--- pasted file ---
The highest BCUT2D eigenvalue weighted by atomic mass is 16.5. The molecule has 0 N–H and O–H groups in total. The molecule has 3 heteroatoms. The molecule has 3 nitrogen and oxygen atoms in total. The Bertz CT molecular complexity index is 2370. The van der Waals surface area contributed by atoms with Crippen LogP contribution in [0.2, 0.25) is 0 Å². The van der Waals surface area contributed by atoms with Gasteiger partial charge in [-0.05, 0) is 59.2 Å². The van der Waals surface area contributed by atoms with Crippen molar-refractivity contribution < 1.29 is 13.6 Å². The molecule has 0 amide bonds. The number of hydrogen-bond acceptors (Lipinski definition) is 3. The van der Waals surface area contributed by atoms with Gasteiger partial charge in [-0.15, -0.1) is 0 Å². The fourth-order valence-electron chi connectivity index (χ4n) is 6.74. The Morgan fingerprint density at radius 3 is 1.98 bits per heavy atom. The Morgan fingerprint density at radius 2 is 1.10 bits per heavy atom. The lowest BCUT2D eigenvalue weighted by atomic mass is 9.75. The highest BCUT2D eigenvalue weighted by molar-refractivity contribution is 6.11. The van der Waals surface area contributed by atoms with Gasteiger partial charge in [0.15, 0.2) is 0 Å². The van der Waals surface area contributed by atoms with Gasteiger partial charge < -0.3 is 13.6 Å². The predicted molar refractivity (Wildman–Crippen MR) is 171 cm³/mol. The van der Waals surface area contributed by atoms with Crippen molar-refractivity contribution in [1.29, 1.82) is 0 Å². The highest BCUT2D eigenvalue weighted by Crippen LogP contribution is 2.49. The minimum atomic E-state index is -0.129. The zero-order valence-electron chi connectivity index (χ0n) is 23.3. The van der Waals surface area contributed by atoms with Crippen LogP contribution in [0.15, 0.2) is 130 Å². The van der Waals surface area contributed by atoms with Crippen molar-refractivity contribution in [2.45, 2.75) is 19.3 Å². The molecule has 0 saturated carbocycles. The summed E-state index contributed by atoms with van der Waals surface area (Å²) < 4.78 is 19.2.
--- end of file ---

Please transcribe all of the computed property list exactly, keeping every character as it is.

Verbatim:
The highest BCUT2D eigenvalue weighted by atomic mass is 16.5. The molecule has 0 N–H and O–H groups in total. The molecule has 3 heteroatoms. The molecule has 3 nitrogen and oxygen atoms in total. The Bertz CT molecular complexity index is 2370. The van der Waals surface area contributed by atoms with Crippen LogP contribution in [0.2, 0.25) is 0 Å². The van der Waals surface area contributed by atoms with Gasteiger partial charge in [-0.05, 0) is 59.2 Å². The van der Waals surface area contributed by atoms with Crippen molar-refractivity contribution < 1.29 is 13.6 Å². The molecule has 0 amide bonds. The number of hydrogen-bond acceptors (Lipinski definition) is 3. The van der Waals surface area contributed by atoms with Gasteiger partial charge in [-0.15, -0.1) is 0 Å². The fourth-order valence-electron chi connectivity index (χ4n) is 6.74. The Morgan fingerprint density at radius 3 is 1.98 bits per heavy atom. The Morgan fingerprint density at radius 2 is 1.10 bits per heavy atom. The lowest BCUT2D eigenvalue weighted by atomic mass is 9.75. The highest BCUT2D eigenvalue weighted by molar-refractivity contribution is 6.11. The van der Waals surface area contributed by atoms with Gasteiger partial charge in [0.15, 0.2) is 0 Å². The van der Waals surface area contributed by atoms with Gasteiger partial charge < -0.3 is 13.6 Å². The predicted molar refractivity (Wildman–Crippen MR) is 171 cm³/mol. The van der Waals surface area contributed by atoms with Crippen molar-refractivity contribution in [1.29, 1.82) is 0 Å². The highest BCUT2D eigenvalue weighted by Crippen LogP contribution is 2.49. The minimum atomic E-state index is -0.129. The zero-order valence-electron chi connectivity index (χ0n) is 23.3. The van der Waals surface area contributed by atoms with Crippen LogP contribution in [0.15, 0.2) is 130 Å². The van der Waals surface area contributed by atoms with Crippen molar-refractivity contribution in [2.45, 2.75) is 19.3 Å². The molecule has 0 saturated carbocycles. The summed E-state index contributed by atoms with van der Waals surface area (Å²) < 4.78 is 19.2.